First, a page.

Amendments Proposed for California's Landmark Pro-Housing Development Legislation

Amendments are circulating for one of the most-closely watched, and passionately debated, pieces of housing legislation in the country.

2 minute read

March 5, 2018, 10:00 AM PST

By James Brasuell @CasualBrasuell

California State Capital

cmshepard / Shutterstock

California State Senator Scott Wiener announced last week a series of amendments to SB 827, the centerpiece legislation in a housing reform package that could upend the planning and development process in the state of California.

In response to a steady stream of engagement—some positive and some critical—Senator Wiener writes in a blog post that he has announced the amendments mostly to address concerns about displacement and affordability. Wiener also predicts that there will likely be more amendments to come.

For background, the crux of SB 827, as proposed in January by Wiener and co-authors Assemblymember Phil Ting and Sen. Nancy Skinner, is a new mandate for housing density along high-frequency transit corridors. The law amounts to a massive shift of land use control to the state level in an attempt to address the state's ongoing housing crisis through supply-side methods. The public conversation launched by the proposed legislation has been constant and heated, even inspiring voices from across the country to chime in. The proposed law was always going to be amended—the question now becomes whether the law can marshal enough political support to pass the State Legislature. The amendments, therefore, attempt to shore up concerns about loopholes and bring opponents over to support the law.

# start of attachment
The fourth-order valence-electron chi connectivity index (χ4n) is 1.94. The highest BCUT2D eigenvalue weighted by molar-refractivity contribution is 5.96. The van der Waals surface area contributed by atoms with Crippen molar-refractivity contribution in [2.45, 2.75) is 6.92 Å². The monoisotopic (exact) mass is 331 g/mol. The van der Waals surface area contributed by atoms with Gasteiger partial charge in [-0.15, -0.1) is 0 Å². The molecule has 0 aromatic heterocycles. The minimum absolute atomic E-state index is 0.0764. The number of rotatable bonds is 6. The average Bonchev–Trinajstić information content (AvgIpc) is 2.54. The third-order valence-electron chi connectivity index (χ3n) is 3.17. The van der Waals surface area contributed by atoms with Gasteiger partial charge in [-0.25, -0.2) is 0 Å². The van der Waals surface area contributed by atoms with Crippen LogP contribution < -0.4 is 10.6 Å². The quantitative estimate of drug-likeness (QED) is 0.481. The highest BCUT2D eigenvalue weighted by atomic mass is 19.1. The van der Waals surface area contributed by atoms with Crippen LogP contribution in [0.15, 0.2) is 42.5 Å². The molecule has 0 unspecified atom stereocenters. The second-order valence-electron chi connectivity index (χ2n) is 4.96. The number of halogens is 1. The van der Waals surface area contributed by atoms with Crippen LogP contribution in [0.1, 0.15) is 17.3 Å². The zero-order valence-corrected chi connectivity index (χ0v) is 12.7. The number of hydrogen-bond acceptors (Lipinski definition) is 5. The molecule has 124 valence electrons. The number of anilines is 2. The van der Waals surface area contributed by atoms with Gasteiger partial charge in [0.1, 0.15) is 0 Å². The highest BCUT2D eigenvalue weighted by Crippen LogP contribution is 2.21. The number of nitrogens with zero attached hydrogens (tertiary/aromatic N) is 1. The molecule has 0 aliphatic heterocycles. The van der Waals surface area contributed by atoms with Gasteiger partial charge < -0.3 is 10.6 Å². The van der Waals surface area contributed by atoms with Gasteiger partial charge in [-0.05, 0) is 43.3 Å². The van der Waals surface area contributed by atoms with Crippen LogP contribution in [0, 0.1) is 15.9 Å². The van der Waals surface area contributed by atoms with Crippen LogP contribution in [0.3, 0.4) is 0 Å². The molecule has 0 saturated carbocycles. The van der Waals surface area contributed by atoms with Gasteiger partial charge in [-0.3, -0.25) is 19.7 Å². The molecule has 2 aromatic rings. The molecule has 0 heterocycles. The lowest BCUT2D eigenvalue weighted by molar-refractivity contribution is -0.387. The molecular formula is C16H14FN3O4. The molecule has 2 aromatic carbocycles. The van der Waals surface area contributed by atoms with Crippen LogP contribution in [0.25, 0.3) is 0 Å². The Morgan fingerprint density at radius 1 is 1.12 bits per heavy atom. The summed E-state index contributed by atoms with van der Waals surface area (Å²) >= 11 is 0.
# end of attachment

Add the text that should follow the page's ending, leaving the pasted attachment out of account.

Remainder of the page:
The first amendment addresses one of the most commonly cited concerns about demolition. The new amendment "explicitly defers to and preserves local demolition controls and limitations, meaning that if a local community restricts or bans demolitions, SB 827 will not change that local determination."

The second also provides special protections to rent controlled housing. In addition to deferring to local rules that ban demolition of rent controlled housing, "if a local community does allow demolitions of rent-controlled housing, SB 827 bans such demolitions for SB 827 projects unless the city council certifies via resolution that it will review demolition permits for rent-controlled housing, outlines the process by which those reviews will occur, and certifies that any demolition permit issued will have a Right to Remain Guarantee for tenants."

The third amendment provides a Right to Remain Guarantee for any tenants affected by demolitions of renter-occupied buildings, along with financial support while demolition and construction is under way. The fourth and fifth amendments explicitly allow for local inclusionary zoning laws to stay in place, applying local laws to SB 827 projects. A final amendment clarifies that parcels subject to upzoning due to SB 827 will be determined by proximity of a quarter mile to a transit stop—not a transit corridor.

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